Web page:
As Russian as Red Square, as Ukrainian as Yulia Tymoshenko and as Polish as Pope Jean-Paul II, vodka is the firewater of choice for some 300 million people, spread out in a 3000 mile sweep across the former Communist bloc. From Warsaw to Vladivostok, drinkers wax lyrical about the potency of this legendary colourless spirit. Which is prepared using everything from rye and wheat to potatoes and sugar beet molasses. Rest of the world considers vodka as the perfect mixer, with its neutral taste and powerful alcohol kick. However native drinkers prefer it neat, served in shot glass after shot glass after shot glass; it’s no coincidence that the word ‘vodka’ is a corruption of the Russian word for water!
History Of Vodka
Poland and Russia both claim to have invented vodka around the 9th century, but the first official record appears in the Vyatka Chronicle, written in Russia in 1174. Early vodkas were murky brews, full of impurities and capable of producing epic hangovers. And despite attempts to clarify the fluid using isinglass, a natural gelatin removed from the swim bladders of sturgeon. Mass consumption of vodka didn’t really take off until the 15th century, with the invention of pot distillation. And the creation of vodkas that don’t leave drinkers feeling like they are trample underfoot through the entire Russian Army.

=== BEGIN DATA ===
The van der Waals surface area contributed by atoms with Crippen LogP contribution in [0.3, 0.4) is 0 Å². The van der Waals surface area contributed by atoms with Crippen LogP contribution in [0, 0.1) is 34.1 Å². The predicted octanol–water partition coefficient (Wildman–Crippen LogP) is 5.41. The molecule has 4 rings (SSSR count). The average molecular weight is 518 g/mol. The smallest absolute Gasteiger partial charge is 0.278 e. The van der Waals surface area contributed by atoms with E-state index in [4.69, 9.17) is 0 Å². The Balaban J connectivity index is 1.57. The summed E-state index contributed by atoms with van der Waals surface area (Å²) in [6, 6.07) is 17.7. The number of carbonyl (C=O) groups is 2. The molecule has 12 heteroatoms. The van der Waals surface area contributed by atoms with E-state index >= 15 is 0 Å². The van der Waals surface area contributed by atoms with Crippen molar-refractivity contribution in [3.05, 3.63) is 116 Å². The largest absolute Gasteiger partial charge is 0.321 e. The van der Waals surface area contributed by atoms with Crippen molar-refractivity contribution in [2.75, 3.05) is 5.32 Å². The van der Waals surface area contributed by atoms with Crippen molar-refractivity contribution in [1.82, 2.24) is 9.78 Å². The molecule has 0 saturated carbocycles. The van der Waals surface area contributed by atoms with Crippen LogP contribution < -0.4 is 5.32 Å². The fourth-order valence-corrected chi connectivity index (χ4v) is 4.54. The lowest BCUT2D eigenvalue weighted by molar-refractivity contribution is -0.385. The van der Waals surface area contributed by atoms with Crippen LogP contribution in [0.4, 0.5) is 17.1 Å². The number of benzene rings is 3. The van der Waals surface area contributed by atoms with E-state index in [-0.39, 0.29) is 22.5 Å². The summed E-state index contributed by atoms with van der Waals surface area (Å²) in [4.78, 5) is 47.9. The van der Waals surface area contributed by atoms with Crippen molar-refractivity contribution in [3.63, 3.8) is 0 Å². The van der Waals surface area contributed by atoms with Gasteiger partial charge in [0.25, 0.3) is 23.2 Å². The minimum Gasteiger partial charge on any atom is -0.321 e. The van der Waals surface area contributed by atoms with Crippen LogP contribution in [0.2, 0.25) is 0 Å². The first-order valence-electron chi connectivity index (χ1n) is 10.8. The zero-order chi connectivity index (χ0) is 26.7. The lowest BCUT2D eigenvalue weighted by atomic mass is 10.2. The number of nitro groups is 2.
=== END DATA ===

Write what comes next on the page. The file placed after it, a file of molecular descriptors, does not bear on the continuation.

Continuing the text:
It’s cold outside. You can tell because there’s frost on the inside of the windows. A border guard barks a command in Russian and an orderly appears with a bottle of Русский Стандарт (Russian Standard) and two shot glasses… Even if you can’t recreate the full Cold War ambiance at home, the essential first step is to chill your vodka to the right temperature – aim for around -18°C – and serve in a chilled shot glass. That way, the subtle tones that follow the initial blast of fire won’t be swamp by the alcohol. Look for hints of other flavours – a sweetness, a smidgeon of buttery creaminess or a citrusy tang – all marks of a superior vodka. Sip, don’t swig, then chase with a bite of pickle or preserved herring. Only a philistine would drink vodka without food!
Above all, the great thing about vodka is that you can make it from almost anything. Wheat, rye, sorghum, potatoes, sugar beet, grapes, soya beans, sugar, even milk whey and wood fibres. Almost anything that ferments can be distilled down to produce precious drops of ethanol. However, in the modern age, the vast majority of vodkas are made from grains, with wheat and rye marking out the premium brands. Differences between premium vodkas are subtle – a lemony tang here, a slight sweetness there. Comparing good vodka to bad vodka is like comparing Napoléon cognac to kerosene. Flavoured vodkas are the latest darling of the drinks industry, though not of true vodka aficionados. You’ll find vodkas spruced up with everything from raspberries and mango to cinnamon and salty liquorice.
Vodka was originally invented as a medicine. In the medieval period, this fearsome firewater was used as a tincture for treating everything from depression to the common cold. It even found a role in the production of gunpowder, used to dampen the powder grains during grinding to prevent spontaneous explosions!
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